We already have the right strategy to fix healthcare and that solution lies in more investment in primary and preventive care through a Health Care Homes model.
In establishing our value proposition, if we must face off as Dr Hambleton suggests against advanced data-capture systems like those used in hospitals to capture detail right down to the bandages, then clearly, we need to get organised.
Capturing quality measures and measuring performance on a continuous basis will be complex and creating reliable structures will be key to our success.
Part of that challenge is around data capture and standardising that process and in particular who’s holding the data.
The strength of our primary care system is associated with improved population health outcomes and we know that enabling service integration is key in terms of realising these aims.
The other challenge will be our capacity to leverage technology, integrate more and build up those required team structures.
It’s clear there is still much to work through here. But what often gets missed is the need to enhance professional experience and I think it is here where we have some real opportunities.
Time for a rethink?
Right now, we should be thinking about what we can do to be more proactive in terms of redesigning what we can for ourselves.
We’ve been a College of GPs for some time now and certainly, that structure has been integral to the world-class health system we have today through supporting Australian GPs to provide the best possible care.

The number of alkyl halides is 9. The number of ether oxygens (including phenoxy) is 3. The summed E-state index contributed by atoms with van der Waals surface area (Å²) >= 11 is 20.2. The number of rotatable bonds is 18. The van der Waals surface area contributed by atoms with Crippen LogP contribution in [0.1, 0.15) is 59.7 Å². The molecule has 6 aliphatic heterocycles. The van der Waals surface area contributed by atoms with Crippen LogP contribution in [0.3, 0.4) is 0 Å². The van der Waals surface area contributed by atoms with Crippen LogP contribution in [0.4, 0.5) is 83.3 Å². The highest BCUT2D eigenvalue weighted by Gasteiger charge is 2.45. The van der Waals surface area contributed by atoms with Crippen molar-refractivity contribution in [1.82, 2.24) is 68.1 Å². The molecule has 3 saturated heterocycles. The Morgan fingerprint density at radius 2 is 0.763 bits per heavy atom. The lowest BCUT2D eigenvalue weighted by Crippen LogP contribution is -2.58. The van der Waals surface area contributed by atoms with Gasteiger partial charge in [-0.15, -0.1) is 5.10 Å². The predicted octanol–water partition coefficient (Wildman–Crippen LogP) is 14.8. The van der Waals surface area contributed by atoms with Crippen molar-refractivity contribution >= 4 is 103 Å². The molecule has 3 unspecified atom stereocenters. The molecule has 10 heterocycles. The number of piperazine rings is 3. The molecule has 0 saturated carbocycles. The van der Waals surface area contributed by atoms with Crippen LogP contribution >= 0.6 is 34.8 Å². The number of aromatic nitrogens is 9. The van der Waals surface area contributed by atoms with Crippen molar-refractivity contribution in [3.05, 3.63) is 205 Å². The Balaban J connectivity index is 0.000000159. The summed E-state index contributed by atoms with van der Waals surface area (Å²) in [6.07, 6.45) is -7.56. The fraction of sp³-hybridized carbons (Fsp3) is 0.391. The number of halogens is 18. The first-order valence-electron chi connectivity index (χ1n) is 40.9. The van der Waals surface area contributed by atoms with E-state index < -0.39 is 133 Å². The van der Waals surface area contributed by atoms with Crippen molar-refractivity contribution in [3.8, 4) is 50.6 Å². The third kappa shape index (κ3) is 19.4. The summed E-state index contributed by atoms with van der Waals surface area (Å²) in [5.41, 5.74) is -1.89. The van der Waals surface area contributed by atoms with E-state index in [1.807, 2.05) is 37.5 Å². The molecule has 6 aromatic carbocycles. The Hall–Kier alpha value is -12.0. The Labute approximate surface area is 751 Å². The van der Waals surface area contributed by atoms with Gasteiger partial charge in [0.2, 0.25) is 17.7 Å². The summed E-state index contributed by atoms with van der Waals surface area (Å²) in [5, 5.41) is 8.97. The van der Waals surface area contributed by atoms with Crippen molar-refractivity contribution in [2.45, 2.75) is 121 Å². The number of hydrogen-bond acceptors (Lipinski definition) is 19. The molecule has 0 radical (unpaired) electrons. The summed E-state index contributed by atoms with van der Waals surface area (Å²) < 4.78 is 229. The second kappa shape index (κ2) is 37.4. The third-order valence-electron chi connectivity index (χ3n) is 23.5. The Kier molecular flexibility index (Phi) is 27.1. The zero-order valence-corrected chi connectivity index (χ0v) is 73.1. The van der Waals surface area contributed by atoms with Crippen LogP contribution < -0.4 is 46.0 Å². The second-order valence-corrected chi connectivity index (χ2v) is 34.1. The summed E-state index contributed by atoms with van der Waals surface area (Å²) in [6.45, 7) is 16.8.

We need to ensure we have in place the adaptive collaborative learning systems required for the future. Is it now time to think about primary care as the future and not only GPs as the centre of that model?
College for Primary Care
The new models of primary care required in response to the healthcare system shifts towards value-based care will rely more and more on team-based care.
In demonstrating value, we need to think about those finite costs capturing those bandages too but this also needs to be about developing the primary care team. There is a real opportunity to support all the individuals working in general practice and train the whole team to enable more integration.
Collaborative healthcare leadership will be needed in shaping the future workforce to support new models of care. The existing College structure can help provide this leadership model to bring about the transformative change required.
Taking a more proactive approach to designing the health system means less focus on payment reform and more interest in investing in the primary care team.
 News Article. Health Care Homes roll out 'went wrong somewhere' says reform architect March 27, 2018. Australian Doctor. Available at: https://www.australiandoctor.com.au/news/health-care-homes-roll-out-went-wrong-somewhere-says-reform-architect
 Starfield B. The future of primary care: refocusing the system. N Engl J Med 2008;359:2087-91.
 Porter ME. Perspective. What Is Value in Health Care? December 23, 2010. N Engl J Med 2010; 363:2477-2481
DOI: 10.1056/NEJMp1011024 Available at: http://www.nejm.org/doi/full/10.1056/NEJMp1011024